Thursday, 5 May 2011

Don't let the Victorian government erode women's rights

Yesterday's decision by the Victorian government to wind back changes to the Equal Opportunity Act for some sports are a dangerous step down a very slippery slope.

I am a lawn bowler and in 2001 the issue came to a head in the Victorian Civil and Administrative Tribunal when a 19 year old woman challenged the men's only status of Saturday pennant competition. Emily South wanted to play competitive bowls on the weekend when she was free from university commitments, but was prevented because the Saturday comp was mens only.

She won the case, and as a result she and other women were able to play on Saturdays. The unexpected consequence was that men were permitted to play in the women's pennant competition on Tuesday mornings.

Both the men's Royal Victorian Bowls Association and Victorian Ladies Bowling Association opposed Emily's application (you can read the judgment here).  Here are some of their (very old fashioned) comments...

the Immediate Past President of the VLBA, Mrs Lewis was not aware of any demand from women wanting to compete in mixed pennant.
The reality: After Emily's successful challenge, thousands of working women now play on Saturdays.

She was aware that among the older group of players, there is no desire to change the way pennant competition is administered ... many VLBA members did not want to play in competitions that are open to men and that if they are made to do so, she was concerned that they will withdraw from the sport. Mr Hosken also expressed his concerns if women were allowed to play in the men's pennant and vice versa.
The reality: The Ladies pennant competition was dying, and now that men are playing on Tuesdays and women playing on Saturdays, both competitions are more successful. In fact, many clubs wouldn't be able to field teams if there was a return to same-sex formats.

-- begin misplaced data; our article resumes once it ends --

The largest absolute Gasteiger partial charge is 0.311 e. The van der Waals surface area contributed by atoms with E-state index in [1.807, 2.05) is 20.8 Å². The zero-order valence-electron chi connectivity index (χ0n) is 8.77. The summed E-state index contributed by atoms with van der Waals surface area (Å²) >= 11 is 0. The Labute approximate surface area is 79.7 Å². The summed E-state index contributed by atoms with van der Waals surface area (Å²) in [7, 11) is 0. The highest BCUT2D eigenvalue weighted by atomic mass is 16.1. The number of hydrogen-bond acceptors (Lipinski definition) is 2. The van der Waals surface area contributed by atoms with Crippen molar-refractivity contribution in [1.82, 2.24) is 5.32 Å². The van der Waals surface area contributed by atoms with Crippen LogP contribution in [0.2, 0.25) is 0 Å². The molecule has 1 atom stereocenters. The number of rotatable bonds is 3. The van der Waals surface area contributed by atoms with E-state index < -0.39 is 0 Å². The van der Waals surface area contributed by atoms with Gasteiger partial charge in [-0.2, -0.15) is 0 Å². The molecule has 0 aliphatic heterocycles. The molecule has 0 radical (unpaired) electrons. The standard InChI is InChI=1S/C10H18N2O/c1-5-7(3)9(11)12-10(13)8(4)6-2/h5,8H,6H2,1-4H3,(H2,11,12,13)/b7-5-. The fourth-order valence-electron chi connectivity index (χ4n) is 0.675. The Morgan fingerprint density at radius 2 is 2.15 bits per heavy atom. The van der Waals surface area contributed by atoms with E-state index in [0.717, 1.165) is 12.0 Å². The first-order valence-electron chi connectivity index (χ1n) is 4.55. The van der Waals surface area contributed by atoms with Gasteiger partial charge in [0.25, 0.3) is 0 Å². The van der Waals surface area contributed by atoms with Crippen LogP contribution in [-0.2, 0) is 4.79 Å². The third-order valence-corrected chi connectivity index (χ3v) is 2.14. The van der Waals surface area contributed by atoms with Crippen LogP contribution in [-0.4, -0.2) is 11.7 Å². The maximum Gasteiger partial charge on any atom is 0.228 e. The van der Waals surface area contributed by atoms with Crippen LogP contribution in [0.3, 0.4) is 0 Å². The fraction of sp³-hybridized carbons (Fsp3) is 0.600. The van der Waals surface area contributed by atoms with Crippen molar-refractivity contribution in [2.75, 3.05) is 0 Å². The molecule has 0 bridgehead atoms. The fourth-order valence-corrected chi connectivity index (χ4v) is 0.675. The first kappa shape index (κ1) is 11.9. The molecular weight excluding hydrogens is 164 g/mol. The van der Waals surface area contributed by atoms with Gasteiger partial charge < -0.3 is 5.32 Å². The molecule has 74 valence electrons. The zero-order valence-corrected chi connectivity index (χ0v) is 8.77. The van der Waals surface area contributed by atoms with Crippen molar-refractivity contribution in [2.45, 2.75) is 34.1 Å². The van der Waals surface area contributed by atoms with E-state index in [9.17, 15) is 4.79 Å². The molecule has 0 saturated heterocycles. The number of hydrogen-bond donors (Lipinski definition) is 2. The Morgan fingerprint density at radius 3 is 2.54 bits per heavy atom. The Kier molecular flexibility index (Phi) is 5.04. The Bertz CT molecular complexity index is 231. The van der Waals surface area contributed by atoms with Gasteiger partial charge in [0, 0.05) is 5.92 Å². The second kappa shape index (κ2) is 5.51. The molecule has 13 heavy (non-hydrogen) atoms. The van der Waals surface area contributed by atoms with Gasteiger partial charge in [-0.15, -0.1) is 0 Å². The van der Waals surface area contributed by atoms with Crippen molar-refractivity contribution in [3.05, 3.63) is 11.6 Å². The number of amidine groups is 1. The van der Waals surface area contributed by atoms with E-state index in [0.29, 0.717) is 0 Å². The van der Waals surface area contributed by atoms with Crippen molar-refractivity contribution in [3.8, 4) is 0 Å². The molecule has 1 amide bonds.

(You can read more comments here at the bowlsworld forum that support the new format)

This decision upset some older ladies and it is these individuals who are now influencing policy.  And amazingly, the head of Bowls Victoria (now mens and women combined) is in favour of returning to same-sex pennant.  See the Herald-Sun article.

So the backflip from the conservative government has been driven by a bunch of oldies, who want to return to the days when women didn't work and had Tuesdays off for a quiet game of bowls.  These are the same oldies who insist on having the Queen's photo in every bowls club, and toasting her at every official function.  I mean, we love Lizzie and all, but really, is this the 19th century!

Where will this all lead?

From a bowls point of view, there are a limited number of bowling greens, and men's and women's pennant can't both be accommodated on a weekend.  So, a return to mens only on the weekend would be a return to discrimination against women.  And yet, it has been women pushing for this change.

While the Attorney-General, Robert Clark claims this is a "victory for common sense", it's much more likely to be a thinly veiled pandering to outdated, sexist values.  And for the head of Bowls Victoria to be in favour shows that nothing has changed in the bowls headquarters in the last 10 years.

If this change to the Act was to ensure that some events could be men's or women's only, just like some are for juniors only, or for over 70s, this might make some sense.  But it's clear that isn't what the conservatives want.

Instead, this retrograde approach to equal opportunity could easily return our society back to the bad old day's of exclusive gentleman's clubs where the old boys network ruled, and women were denied fairness.  We simply cannot risk any denial of the rights that women have rightly earned - even if it's just on the bowling green.

Let me know what you think.

Mark S

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